Controlling for endogeneity in attributable costs of vancomycin-resistant enterococci from a Canadian hospital
Decisions regarding the optimal provision of infection prevention and control resources depend on accurate estimates of the attributable costs of health care–associated infections. This is challenging given the skewed nature of health care cost data and the endogeneity of health care–associated infections. The objective of this study is to determine the hospital costs attributable to vancomycin-resistant enterococci (VRE) while accounting for endogeneity.Methods:
This study builds on an attributable cost model conducted by a retrospective cohort study including 1,292 patients admitted to an urban hospital in Vancouver, Canada. Attributable hospital costs were estimated with multivariate generalized linear models (GLMs). To account for endogeneity, a control function approach was used.Results:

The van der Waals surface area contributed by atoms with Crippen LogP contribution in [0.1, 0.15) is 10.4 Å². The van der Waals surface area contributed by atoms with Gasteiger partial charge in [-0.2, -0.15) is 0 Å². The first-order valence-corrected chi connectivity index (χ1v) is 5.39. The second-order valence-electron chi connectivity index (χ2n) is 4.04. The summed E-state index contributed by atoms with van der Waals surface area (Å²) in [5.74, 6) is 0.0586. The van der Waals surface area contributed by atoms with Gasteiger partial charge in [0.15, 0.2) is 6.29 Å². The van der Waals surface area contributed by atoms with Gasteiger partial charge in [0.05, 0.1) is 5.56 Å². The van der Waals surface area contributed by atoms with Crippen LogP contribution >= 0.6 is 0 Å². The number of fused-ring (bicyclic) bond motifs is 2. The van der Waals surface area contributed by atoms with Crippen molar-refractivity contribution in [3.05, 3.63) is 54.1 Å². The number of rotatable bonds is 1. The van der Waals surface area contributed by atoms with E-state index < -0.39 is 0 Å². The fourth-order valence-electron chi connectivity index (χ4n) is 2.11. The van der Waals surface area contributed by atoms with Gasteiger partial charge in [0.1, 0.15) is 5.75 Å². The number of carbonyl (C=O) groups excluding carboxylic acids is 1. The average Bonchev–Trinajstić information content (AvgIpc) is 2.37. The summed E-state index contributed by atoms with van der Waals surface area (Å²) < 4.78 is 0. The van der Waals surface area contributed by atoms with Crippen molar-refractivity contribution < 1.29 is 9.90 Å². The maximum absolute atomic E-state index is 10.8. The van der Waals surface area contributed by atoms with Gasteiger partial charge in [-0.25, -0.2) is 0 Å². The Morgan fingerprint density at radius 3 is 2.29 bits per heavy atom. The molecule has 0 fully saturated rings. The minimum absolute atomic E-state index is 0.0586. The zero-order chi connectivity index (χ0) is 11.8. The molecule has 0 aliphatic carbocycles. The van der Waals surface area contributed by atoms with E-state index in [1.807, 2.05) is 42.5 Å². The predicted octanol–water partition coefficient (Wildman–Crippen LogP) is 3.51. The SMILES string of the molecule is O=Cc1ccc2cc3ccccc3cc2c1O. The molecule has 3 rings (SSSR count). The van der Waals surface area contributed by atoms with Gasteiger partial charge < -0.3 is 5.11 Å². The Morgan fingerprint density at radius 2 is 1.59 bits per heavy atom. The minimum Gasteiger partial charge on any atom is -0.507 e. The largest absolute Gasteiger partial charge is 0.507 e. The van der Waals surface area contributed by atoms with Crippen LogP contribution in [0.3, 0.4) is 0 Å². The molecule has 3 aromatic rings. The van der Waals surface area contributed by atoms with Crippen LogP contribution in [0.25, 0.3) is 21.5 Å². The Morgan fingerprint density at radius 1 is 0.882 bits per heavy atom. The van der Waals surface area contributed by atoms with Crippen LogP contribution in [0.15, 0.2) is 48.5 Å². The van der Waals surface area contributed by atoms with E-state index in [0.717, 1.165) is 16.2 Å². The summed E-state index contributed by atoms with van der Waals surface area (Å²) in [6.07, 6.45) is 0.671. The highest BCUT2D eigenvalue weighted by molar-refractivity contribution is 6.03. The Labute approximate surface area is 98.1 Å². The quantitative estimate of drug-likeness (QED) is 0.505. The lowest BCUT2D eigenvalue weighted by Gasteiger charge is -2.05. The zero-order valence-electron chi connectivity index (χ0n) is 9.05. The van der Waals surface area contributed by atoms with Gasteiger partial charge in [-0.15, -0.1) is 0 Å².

The analysis sample included 217 patients with health care–associated VRE. In the standard GLM, the costs attributable to VRE are $17,949 (SEM, $2,993). However, accounting for endogeneity, the attributable costs were estimated to range from $14,706 (SEM, $7,612) to $42,101 (SEM, $15,533). Across all model specifications, attributable costs are 76% higher on average when controlling for endogeneity.Conclusions:
VRE was independently associated with increased hospital costs, and controlling for endogeneity lead to higher attributable cost estimates.